Rowan raised an eyebrow. She tried to hold back a laugh but still smirked. “You mentioned life includes evil. You think there’s something beautiful about that?”

“Absolutely,” Milo replied with the utmost confidence.

Rowan’s smirk faded, puzzled.

“You see,” Milo explained, “you can’t have good without evil. You can’t have light without a little bit of darkness. And you certainly cannot have knowledge without the unknown.”

Rowan took a sip of her tea, unsure of how to reply to those words of wisdom.

“That is what life is all about and it’s a beautiful thing,” Milo continued proudly. “It’s all that is and isn’t. It’s everything and nothing at the same time. And what’s most fascinating about it is that we all go through the same hardships and prosperity, yet no two lives are alike.”

The half-elf put her mug down, pressing her lips together. The tea was delicious but she drank in Milo’s words.

“If you really think about it, we all come across the same aspects of life within our time in this world.” Milo began to count on his fingers. “We all experience adventure bigger than ourselves, raw emotions deep within the depths of our souls, we all have an innocent childhood, and we all transition into adulthood.

“Whether it’s big or small, we all go through the motions of finding a life partner. Moving to a town that fits our needs. In fact, we all have needs. Wants. Desires. When those are met, we experience happiness, pride, love. When they aren’t met, we go through periods of stress, paralysis… grief.”

Rowan paused at the last word. She stared at Milo who stared back at her, knowing. She wasn’t sure how he did it, but he certainly had a way with words. She peeled her gaze away, taking another sip of tea.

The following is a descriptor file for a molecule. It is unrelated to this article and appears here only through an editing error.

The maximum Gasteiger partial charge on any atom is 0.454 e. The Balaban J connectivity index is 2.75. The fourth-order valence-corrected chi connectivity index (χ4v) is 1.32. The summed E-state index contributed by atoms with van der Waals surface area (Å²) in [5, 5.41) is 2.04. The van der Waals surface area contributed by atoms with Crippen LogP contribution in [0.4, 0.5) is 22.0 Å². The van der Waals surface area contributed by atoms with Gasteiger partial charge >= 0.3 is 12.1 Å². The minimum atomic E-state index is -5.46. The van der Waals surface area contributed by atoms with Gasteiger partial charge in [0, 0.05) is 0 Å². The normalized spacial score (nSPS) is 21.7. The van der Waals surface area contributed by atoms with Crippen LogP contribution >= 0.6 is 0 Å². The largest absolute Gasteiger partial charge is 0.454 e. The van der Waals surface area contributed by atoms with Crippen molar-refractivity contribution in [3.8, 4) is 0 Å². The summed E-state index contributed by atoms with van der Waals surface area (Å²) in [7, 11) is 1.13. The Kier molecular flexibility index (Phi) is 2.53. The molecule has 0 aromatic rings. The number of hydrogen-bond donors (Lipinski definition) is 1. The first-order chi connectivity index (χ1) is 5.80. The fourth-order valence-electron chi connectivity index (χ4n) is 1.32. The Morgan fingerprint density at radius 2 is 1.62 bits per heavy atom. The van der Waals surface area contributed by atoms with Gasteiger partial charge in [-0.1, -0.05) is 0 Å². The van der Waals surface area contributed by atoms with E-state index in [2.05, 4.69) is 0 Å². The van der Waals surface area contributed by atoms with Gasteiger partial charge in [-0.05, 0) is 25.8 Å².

Milo watched her without a word. He didn’t drink his tea. He barely blinked.

Rowan shifted her weight in her chair uncomfortably. “I don’t know what you want me to say. I understand your words, but…”

“But you don’t want to believe them?” Milo interrupted.

“What? No. I just mean… well, I don’t know,” Rowan stammered, flustered. She took another small sip. Her mug was getting dangerously close to being empty and she wanted to continue hiding behind the beverage.

Milo leaned back in his chair. “I’m not sure if Tristan expected me to shove words of wisdom down your throat about life and death or if he expected me to talk through the feelings of grief with you.”

“Probably both,” Rowan muttered, chuckling a bit. “He did tell me that you lost a friend a while back to a fire.”

Milo nodded. “That I did.”

“How long did it take for you to get over it?”

“Get over…?”

“His death.”

Milo’s gaze softened.

Rowan held her breath. Had she said something wrong?

“Rowan,” Milo began.

Uh, oh. This sounded like the beginning of a lecture.

“I never got over my friend’s death,” Milo said. “I never will, either. Otherwise, grief would cease to exist.”

“It would, technically. It would only be a short-term thing, though,” Rowan commented.

Milo smirked. “Remember earlier I said we all experience life differently? We all go through the same motions, but it’s how we perceive them that makes each experience unique. We all deal with them differently, some going through the motions quicker than others. It may seem like you stop grieving, but it’ll hit you once in a while.”

Rowan slouched in her chair. She knew that. She had lost many people in the past before. They weren’t coming back and, despite of that, she missed them very much. Did she think about them every single day? Not necessarily. Her grief was always triggered by certain sights or scents. She knew it was only a matter of time that she’d get over Jasper’s death. Why Tristan needed to make a big deal about it and have Rowan talk to someone was beyond her.